John Metta: Our soldiers should die in war

While it’s easy to sit in a room somewhere and discuss the merits of building autonomous vehicles to do the “dirty work,” I’m very disturbed by the trend. In fact, it quite sickens me.

I feel that we are at a time when we should be seriously seeking to understand the humanity of each other. Other peoples, other cultures, other ways of being. Looking at the news, it may seem that often, the only thing that we have in common with a person on the other side of the planet is that we are both human.

But, I feel it’s important to remember that this commonality is the only thing that is important. The most important thing we have is our humanity, and humanity means that with makes us human.

Sitting in an office, safely controlling a machine that will extinguish the lives of human beings is not going to connect us to another human. It is not going to give us the chance to learn about that person’s worldview, nor is it going to give us the chance to describe ours. There is no conversation. There is only death.

And this is death at no cost to ourselves.

How disconnected do we want to be? Will we accept war without a price?

Positively Glorious: Our soldiers should die in war

See also: Military Robots and the Laws of War (adapted from PW Singer’s Wired for War)

My position is simpler: we shouldn’t fight wars.

4 Comments

  1. Brave Exposition.

  2. Honorable, but naive.

  3. Michael – my position or Metta’s? I know my position is idealistic. What is naive about Metta’s?

  4. His position is naive. I explained a bit on his blog and I’ll do more so here. His basic argument, if I understand it correctly, is that in order to deter war, war must be despicable. It already *is* despicable and should be avoided at all reasonable costs. I agree with him up to that point.

    However, I disagree that “our side” (whatever side that is) should go out of our way to ensure we experience a gruesome, horrifying, debilitating war simply so that war doesn’t become a matter of policy. Look at ancient Greece for example, especially Sparta. Fighting in a phalanx was absolutely horrific — it was bloody, nasty work. Did that deter the Peloponnesian war? Look at trench warfare in dubya dubya eye; did that deter the Germans from trying again later in the same century?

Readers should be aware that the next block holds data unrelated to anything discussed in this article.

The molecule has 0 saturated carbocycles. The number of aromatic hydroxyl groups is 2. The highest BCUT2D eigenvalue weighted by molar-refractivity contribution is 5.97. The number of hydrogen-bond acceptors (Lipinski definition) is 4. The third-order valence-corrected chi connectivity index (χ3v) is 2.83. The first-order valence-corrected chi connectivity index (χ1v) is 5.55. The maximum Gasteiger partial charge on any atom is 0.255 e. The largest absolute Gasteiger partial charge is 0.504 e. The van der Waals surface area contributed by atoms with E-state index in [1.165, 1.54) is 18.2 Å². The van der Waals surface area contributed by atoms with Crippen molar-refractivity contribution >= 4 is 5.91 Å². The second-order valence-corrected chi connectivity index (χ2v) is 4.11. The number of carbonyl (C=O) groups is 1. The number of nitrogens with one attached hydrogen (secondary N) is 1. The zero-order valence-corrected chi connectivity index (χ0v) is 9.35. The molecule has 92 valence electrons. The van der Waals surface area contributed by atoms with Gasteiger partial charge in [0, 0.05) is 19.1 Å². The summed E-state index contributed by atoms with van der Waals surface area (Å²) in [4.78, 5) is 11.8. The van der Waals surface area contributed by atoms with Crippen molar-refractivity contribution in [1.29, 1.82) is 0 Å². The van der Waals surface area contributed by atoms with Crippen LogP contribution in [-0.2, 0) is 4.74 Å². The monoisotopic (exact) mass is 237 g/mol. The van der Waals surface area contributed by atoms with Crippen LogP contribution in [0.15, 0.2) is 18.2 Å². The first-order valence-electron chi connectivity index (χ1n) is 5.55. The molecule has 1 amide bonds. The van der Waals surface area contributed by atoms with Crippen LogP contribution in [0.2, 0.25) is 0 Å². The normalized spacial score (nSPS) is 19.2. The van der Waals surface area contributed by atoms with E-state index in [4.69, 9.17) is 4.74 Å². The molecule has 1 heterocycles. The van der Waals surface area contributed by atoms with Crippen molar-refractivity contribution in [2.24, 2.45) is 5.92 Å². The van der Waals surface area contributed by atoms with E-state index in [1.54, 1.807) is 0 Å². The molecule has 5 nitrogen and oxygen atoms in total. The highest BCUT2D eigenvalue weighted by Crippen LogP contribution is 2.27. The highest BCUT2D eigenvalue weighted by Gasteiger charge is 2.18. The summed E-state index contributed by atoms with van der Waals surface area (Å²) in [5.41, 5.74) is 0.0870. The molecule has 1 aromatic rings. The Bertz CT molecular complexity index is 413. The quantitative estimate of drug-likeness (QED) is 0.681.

The reality is that the human condition predisposes violent conflict and whoever can advance various techniques and make fighting more efficient through technology can then use that as a deterrent. Failing as a deterrent, efficient violence becomes a means of reducing the number of casualties on at least one side of the conflict. That is both realistic and more *humane* than what Metta is proposing.

    Again, I share your desire for an ideal world; void of war. I also share his conviction that war should be avoided at all reasonable cost. However, reality dictates that sooner or later, some punk on the playground is gonna want to try and take your lunch money and unless you can bloody his nose quicker and harder than he can bloody yours, he’ll never think twice about coming back for your lunch money again and again.

    Always employ the brightest intellectuals and diplomats to prevent war in the first place and always bring the biggest, ugliest stick to the negotiation table.

    For further reading:

    Trench warfare
    http://en.wikipedia.org/wiki/Trench_warfare
    http://en.wikipedia.org/wiki/Poison_gas_in_World_War_I

    Ancient Greek warfare (the phalanx, especially the Krousis phase)
    http://en.wikipedia.org/wiki/Phalanx_formation#Stages_of_combat
    http://en.wikipedia.org/wiki/Peloponnesian_War
    http://amzn.com/0520260090

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